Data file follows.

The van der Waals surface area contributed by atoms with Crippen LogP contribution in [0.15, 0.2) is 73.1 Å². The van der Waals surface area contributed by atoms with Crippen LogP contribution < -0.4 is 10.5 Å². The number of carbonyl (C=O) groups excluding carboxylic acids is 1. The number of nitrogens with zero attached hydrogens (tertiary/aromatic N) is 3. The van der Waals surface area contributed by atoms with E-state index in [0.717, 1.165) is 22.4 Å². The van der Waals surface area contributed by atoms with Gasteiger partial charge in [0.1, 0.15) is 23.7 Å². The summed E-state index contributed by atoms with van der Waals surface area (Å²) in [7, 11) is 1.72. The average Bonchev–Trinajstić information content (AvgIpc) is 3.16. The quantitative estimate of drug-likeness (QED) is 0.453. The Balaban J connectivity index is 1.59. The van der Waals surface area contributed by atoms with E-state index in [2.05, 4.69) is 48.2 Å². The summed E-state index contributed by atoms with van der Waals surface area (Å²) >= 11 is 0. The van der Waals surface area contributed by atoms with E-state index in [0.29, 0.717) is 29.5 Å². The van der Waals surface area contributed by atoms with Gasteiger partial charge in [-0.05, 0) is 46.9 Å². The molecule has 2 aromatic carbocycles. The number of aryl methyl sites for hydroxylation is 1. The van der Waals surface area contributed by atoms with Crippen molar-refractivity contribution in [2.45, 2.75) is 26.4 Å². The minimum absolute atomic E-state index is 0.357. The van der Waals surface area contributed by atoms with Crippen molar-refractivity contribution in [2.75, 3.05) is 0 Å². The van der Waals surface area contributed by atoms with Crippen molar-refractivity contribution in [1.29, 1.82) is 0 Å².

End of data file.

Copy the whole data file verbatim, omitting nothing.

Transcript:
The van der Waals surface area contributed by atoms with Crippen LogP contribution in [0.15, 0.2) is 73.1 Å². The van der Waals surface area contributed by atoms with Crippen LogP contribution < -0.4 is 10.5 Å². The number of carbonyl (C=O) groups excluding carboxylic acids is 1. The number of nitrogens with zero attached hydrogens (tertiary/aromatic N) is 3. The van der Waals surface area contributed by atoms with E-state index in [0.717, 1.165) is 22.4 Å². The van der Waals surface area contributed by atoms with Gasteiger partial charge in [0.1, 0.15) is 23.7 Å². The summed E-state index contributed by atoms with van der Waals surface area (Å²) in [7, 11) is 1.72. The average Bonchev–Trinajstić information content (AvgIpc) is 3.16. The quantitative estimate of drug-likeness (QED) is 0.453. The Balaban J connectivity index is 1.59. The van der Waals surface area contributed by atoms with E-state index in [2.05, 4.69) is 48.2 Å². The summed E-state index contributed by atoms with van der Waals surface area (Å²) >= 11 is 0. The van der Waals surface area contributed by atoms with E-state index in [0.29, 0.717) is 29.5 Å². The van der Waals surface area contributed by atoms with Gasteiger partial charge in [-0.05, 0) is 46.9 Å². The molecule has 2 aromatic carbocycles. The number of aryl methyl sites for hydroxylation is 1. The van der Waals surface area contributed by atoms with Crippen molar-refractivity contribution in [2.45, 2.75) is 26.4 Å². The minimum absolute atomic E-state index is 0.357. The van der Waals surface area contributed by atoms with Crippen molar-refractivity contribution in [2.75, 3.05) is 0 Å². The van der Waals surface area contributed by atoms with Crippen molar-refractivity contribution in [1.29, 1.82) is 0 Å².